****Excerpts from Crop Biotech Update, dated July 9, 2010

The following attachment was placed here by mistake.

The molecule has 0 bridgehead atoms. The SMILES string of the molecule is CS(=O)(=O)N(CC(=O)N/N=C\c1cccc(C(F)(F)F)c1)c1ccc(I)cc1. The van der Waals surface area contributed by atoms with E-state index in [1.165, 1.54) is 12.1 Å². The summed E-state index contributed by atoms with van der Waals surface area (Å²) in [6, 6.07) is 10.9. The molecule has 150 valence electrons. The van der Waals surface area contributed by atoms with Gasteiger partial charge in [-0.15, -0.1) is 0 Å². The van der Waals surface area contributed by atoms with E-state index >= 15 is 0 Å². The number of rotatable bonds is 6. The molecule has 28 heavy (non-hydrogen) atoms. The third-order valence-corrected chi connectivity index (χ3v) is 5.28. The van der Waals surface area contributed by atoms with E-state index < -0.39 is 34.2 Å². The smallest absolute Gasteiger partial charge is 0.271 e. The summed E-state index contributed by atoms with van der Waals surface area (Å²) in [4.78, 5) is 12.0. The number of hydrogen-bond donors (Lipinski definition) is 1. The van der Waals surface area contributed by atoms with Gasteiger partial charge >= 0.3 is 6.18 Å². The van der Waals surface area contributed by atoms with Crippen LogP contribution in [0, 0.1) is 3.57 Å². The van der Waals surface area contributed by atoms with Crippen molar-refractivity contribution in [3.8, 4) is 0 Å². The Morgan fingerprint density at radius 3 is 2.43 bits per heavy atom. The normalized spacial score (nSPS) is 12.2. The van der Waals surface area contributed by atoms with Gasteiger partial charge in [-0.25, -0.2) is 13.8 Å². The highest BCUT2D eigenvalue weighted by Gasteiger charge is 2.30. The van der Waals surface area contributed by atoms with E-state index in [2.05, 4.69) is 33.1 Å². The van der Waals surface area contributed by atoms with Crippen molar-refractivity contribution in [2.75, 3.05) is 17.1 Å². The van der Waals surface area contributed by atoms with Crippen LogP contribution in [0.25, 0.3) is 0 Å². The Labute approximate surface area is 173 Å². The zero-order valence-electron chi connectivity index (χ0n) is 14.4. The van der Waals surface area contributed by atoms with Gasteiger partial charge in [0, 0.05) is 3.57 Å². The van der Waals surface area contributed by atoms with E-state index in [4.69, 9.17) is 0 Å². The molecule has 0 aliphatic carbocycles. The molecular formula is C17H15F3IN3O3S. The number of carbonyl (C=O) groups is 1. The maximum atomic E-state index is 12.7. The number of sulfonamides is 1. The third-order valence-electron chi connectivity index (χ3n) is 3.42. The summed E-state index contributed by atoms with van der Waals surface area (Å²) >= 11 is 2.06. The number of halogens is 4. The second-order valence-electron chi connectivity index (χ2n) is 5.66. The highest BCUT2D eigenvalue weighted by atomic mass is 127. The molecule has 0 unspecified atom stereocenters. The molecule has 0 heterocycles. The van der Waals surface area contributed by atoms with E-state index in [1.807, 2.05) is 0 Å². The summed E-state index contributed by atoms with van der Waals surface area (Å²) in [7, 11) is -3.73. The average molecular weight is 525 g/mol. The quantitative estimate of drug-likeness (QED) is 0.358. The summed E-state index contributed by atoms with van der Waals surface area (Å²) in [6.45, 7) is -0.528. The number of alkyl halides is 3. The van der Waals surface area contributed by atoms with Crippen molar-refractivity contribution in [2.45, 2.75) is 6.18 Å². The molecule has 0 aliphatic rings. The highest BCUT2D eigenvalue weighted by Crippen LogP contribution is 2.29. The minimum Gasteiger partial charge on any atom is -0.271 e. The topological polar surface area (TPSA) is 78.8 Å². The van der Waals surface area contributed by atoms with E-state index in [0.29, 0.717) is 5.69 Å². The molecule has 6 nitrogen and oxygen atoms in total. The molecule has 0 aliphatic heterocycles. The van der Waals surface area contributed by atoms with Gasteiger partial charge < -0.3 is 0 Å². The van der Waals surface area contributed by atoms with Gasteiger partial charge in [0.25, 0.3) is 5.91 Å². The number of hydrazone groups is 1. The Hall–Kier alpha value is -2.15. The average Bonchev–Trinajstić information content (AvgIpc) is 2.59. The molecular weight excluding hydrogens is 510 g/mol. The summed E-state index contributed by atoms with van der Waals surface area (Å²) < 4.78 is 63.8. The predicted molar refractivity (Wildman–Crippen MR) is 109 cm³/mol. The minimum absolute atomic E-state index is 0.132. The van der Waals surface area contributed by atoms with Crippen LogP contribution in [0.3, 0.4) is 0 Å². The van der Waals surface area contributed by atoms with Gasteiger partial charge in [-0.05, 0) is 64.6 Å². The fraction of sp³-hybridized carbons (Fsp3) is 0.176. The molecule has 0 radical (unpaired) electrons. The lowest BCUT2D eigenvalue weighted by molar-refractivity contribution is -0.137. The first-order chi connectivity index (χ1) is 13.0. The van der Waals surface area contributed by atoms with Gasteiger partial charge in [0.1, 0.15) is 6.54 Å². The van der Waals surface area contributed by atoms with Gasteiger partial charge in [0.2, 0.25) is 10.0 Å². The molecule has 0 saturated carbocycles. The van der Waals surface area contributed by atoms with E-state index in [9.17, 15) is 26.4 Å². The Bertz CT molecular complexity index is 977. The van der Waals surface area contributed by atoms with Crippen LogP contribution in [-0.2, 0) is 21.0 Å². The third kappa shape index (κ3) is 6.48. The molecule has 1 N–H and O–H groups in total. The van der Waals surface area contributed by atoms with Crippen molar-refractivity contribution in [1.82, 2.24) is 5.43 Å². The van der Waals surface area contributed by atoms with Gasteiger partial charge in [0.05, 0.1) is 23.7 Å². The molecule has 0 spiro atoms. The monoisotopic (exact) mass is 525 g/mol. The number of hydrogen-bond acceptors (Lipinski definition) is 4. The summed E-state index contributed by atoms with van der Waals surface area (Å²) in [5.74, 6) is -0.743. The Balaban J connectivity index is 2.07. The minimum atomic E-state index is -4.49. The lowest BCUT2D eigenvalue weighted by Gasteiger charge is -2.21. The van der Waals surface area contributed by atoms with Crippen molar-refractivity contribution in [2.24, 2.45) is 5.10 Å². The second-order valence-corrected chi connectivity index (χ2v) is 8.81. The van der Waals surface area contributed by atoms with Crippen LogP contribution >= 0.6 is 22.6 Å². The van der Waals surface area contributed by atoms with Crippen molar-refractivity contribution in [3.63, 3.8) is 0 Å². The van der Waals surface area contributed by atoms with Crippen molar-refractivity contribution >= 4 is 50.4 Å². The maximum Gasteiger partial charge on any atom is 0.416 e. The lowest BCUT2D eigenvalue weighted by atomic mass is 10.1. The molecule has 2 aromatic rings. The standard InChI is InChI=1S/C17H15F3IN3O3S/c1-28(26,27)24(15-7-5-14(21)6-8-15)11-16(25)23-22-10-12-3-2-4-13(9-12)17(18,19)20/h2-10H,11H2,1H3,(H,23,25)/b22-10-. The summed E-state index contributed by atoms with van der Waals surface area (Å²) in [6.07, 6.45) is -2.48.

** ***GM Canola Yield Triples in Western Australia* The Australian Oilseeds Federation (AOF) estimates that national GM canola acreage more than tripled as a result of the commercialization of genetically modified (GM) canola in Western Australia. Despite having been grown for only a year in Western Australia, planting of GM canola is over 50 percent of total production. AOF projects that GM plantings will make up around 8 percent of the total canola crop of around 1.61 million hectares. “This rapid uptake by technologically savvy Australian growers supports how useful the GM varieties can be in a production system to better manage weeds, reduce tillage, lower fuel use and provide alternatives to residual herbicides,” said Peter O’Keeffe, head of Monsanto Australia. He added that figures “clearly indicate that approved GM canola varieties are being embraced by farmers, and that the NSW, Victorian and Western Australian government’s decisions have benefited agriculture by enabling choice-based access to the technology.” For the original article see http://sl.farmonline.com.au/news/nationalrural/grains-and-cropping/general/gm… *Demand Increasing for Suitable GM Testing and Approval Process* The global and scientific challenge of GMO testing was discussed during the fourth EuroScience Open Forum in Turin last July 6, 2010. According to experts, the challenge includes choosing suitable sampling techniques and finding ways to come up with credible results. The development and adoption of GM crops continue to advance through the years. However, the approval processes for commercializing the GM crops vary from country to country, which affects the global food trade. Thus, it is difficult to come up with a consistent and similar testing and approval process. Senior Scientist Claudia Paoletti of the European Food Safety Authority (EFSA) said that extensive research is required on the genetic variations that can take place among the samples of particular GM products, which also need complex sampling procedures. “It is not only important to know how many samples are being tested but also how they have been taken,” Paoletti said. “We need to find the balance between good science and time and financial constraints.” Visit http://ec.europa.eu/dgs/jrc/index.cfm?id=5740&lang=en#14 to view the summary of the workshop.